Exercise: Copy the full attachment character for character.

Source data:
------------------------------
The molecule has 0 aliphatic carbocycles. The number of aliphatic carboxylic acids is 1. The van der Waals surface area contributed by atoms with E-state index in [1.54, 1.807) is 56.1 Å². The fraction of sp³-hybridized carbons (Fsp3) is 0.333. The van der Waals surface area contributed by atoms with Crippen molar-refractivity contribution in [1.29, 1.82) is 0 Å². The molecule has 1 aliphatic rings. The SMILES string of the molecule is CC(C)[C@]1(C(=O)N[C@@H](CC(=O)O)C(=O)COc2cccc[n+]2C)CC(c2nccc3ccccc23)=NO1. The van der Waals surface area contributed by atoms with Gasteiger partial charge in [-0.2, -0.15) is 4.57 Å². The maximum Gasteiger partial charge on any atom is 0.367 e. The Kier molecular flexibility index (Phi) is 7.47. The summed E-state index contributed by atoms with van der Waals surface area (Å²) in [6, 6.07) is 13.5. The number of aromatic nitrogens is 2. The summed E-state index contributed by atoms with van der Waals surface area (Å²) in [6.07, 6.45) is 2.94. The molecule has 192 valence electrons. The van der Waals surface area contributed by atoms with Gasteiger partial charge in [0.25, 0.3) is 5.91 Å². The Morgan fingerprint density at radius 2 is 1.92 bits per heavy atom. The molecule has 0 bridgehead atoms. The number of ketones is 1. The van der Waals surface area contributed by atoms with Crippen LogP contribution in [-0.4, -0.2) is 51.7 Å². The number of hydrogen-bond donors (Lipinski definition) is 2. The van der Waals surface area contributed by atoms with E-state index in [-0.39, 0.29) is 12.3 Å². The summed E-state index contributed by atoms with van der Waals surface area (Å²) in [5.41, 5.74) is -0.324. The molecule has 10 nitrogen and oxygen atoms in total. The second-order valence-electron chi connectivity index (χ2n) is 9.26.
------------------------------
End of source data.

The molecule has 0 aliphatic carbocycles. The number of aliphatic carboxylic acids is 1. The van der Waals surface area contributed by atoms with E-state index in [1.54, 1.807) is 56.1 Å². The fraction of sp³-hybridized carbons (Fsp3) is 0.333. The van der Waals surface area contributed by atoms with Crippen molar-refractivity contribution in [1.29, 1.82) is 0 Å². The molecule has 1 aliphatic rings. The SMILES string of the molecule is CC(C)[C@]1(C(=O)N[C@@H](CC(=O)O)C(=O)COc2cccc[n+]2C)CC(c2nccc3ccccc23)=NO1. The van der Waals surface area contributed by atoms with Gasteiger partial charge in [-0.2, -0.15) is 4.57 Å². The maximum Gasteiger partial charge on any atom is 0.367 e. The Kier molecular flexibility index (Phi) is 7.47. The summed E-state index contributed by atoms with van der Waals surface area (Å²) in [6, 6.07) is 13.5. The number of aromatic nitrogens is 2. The summed E-state index contributed by atoms with van der Waals surface area (Å²) in [6.07, 6.45) is 2.94. The molecule has 192 valence electrons. The van der Waals surface area contributed by atoms with Gasteiger partial charge in [0.25, 0.3) is 5.91 Å². The Morgan fingerprint density at radius 2 is 1.92 bits per heavy atom. The molecule has 0 bridgehead atoms. The number of ketones is 1. The van der Waals surface area contributed by atoms with Crippen LogP contribution in [-0.4, -0.2) is 51.7 Å². The number of hydrogen-bond donors (Lipinski definition) is 2. The van der Waals surface area contributed by atoms with E-state index in [-0.39, 0.29) is 12.3 Å². The summed E-state index contributed by atoms with van der Waals surface area (Å²) in [5.41, 5.74) is -0.324. The molecule has 10 nitrogen and oxygen atoms in total. The second-order valence-electron chi connectivity index (χ2n) is 9.26.